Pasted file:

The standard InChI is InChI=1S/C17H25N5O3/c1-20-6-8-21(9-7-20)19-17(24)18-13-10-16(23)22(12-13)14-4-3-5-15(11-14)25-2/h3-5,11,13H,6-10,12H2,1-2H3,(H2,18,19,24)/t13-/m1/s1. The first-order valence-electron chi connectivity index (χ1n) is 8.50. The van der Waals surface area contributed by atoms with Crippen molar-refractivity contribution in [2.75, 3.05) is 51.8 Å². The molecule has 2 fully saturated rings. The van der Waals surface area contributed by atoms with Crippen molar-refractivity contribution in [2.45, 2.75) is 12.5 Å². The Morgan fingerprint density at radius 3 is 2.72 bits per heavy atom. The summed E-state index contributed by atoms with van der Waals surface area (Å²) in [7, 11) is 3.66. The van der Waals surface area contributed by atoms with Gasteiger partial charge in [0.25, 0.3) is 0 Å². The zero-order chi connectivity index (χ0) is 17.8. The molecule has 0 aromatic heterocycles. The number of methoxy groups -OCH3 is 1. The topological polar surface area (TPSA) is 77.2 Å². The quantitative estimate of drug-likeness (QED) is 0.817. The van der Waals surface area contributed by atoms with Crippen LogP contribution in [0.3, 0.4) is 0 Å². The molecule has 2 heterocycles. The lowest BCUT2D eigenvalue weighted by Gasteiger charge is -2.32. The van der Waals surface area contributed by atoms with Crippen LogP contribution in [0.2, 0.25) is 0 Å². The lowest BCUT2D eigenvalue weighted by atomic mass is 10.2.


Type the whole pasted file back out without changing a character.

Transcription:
The standard InChI is InChI=1S/C17H25N5O3/c1-20-6-8-21(9-7-20)19-17(24)18-13-10-16(23)22(12-13)14-4-3-5-15(11-14)25-2/h3-5,11,13H,6-10,12H2,1-2H3,(H2,18,19,24)/t13-/m1/s1. The first-order valence-electron chi connectivity index (χ1n) is 8.50. The van der Waals surface area contributed by atoms with Crippen molar-refractivity contribution in [2.75, 3.05) is 51.8 Å². The molecule has 2 fully saturated rings. The van der Waals surface area contributed by atoms with Crippen molar-refractivity contribution in [2.45, 2.75) is 12.5 Å². The Morgan fingerprint density at radius 3 is 2.72 bits per heavy atom. The summed E-state index contributed by atoms with van der Waals surface area (Å²) in [7, 11) is 3.66. The van der Waals surface area contributed by atoms with Gasteiger partial charge in [0.25, 0.3) is 0 Å². The zero-order chi connectivity index (χ0) is 17.8. The molecule has 0 aromatic heterocycles. The number of methoxy groups -OCH3 is 1. The topological polar surface area (TPSA) is 77.2 Å². The quantitative estimate of drug-likeness (QED) is 0.817. The van der Waals surface area contributed by atoms with Crippen LogP contribution in [0.3, 0.4) is 0 Å². The molecule has 2 heterocycles. The lowest BCUT2D eigenvalue weighted by Gasteiger charge is -2.32. The van der Waals surface area contributed by atoms with Crippen LogP contribution in [0.2, 0.25) is 0 Å². The lowest BCUT2D eigenvalue weighted by atomic mass is 10.2.